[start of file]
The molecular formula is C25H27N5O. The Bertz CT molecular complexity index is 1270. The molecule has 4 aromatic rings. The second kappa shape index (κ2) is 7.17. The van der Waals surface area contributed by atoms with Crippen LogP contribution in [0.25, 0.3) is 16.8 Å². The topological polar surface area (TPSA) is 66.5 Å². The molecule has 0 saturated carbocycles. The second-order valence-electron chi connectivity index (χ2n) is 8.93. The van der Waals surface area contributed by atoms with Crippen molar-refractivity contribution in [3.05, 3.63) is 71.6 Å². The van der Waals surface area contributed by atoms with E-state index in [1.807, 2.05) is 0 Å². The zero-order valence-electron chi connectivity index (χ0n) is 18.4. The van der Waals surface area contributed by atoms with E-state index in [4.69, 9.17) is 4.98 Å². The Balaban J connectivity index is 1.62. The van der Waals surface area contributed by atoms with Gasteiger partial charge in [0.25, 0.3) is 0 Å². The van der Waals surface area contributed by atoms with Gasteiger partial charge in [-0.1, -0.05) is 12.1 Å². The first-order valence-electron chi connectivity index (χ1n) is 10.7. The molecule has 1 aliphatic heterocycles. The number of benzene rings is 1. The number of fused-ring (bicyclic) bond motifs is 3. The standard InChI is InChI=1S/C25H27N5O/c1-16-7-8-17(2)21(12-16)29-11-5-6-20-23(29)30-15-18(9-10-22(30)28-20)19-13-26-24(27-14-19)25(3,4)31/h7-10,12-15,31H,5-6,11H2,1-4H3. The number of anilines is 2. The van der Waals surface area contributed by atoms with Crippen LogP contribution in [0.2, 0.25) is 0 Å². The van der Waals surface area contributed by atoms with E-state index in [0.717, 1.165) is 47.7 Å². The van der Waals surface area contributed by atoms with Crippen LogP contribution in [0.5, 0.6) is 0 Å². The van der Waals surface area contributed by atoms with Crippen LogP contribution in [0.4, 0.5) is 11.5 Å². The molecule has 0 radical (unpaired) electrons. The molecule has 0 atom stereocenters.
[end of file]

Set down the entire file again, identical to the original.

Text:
The molecular formula is C25H27N5O. The Bertz CT molecular complexity index is 1270. The molecule has 4 aromatic rings. The second kappa shape index (κ2) is 7.17. The van der Waals surface area contributed by atoms with Crippen LogP contribution in [0.25, 0.3) is 16.8 Å². The topological polar surface area (TPSA) is 66.5 Å². The molecule has 0 saturated carbocycles. The second-order valence-electron chi connectivity index (χ2n) is 8.93. The van der Waals surface area contributed by atoms with Crippen molar-refractivity contribution in [3.05, 3.63) is 71.6 Å². The van der Waals surface area contributed by atoms with E-state index in [1.807, 2.05) is 0 Å². The zero-order valence-electron chi connectivity index (χ0n) is 18.4. The van der Waals surface area contributed by atoms with E-state index in [4.69, 9.17) is 4.98 Å². The Balaban J connectivity index is 1.62. The van der Waals surface area contributed by atoms with Gasteiger partial charge in [0.25, 0.3) is 0 Å². The van der Waals surface area contributed by atoms with Gasteiger partial charge in [-0.1, -0.05) is 12.1 Å². The first-order valence-electron chi connectivity index (χ1n) is 10.7. The molecule has 1 aliphatic heterocycles. The number of benzene rings is 1. The number of fused-ring (bicyclic) bond motifs is 3. The standard InChI is InChI=1S/C25H27N5O/c1-16-7-8-17(2)21(12-16)29-11-5-6-20-23(29)30-15-18(9-10-22(30)28-20)19-13-26-24(27-14-19)25(3,4)31/h7-10,12-15,31H,5-6,11H2,1-4H3. The number of anilines is 2. The van der Waals surface area contributed by atoms with Crippen LogP contribution in [0.2, 0.25) is 0 Å². The van der Waals surface area contributed by atoms with E-state index in [0.717, 1.165) is 47.7 Å². The van der Waals surface area contributed by atoms with Crippen LogP contribution in [0.5, 0.6) is 0 Å². The van der Waals surface area contributed by atoms with Crippen LogP contribution in [0.4, 0.5) is 11.5 Å². The molecule has 0 radical (unpaired) electrons. The molecule has 0 atom stereocenters.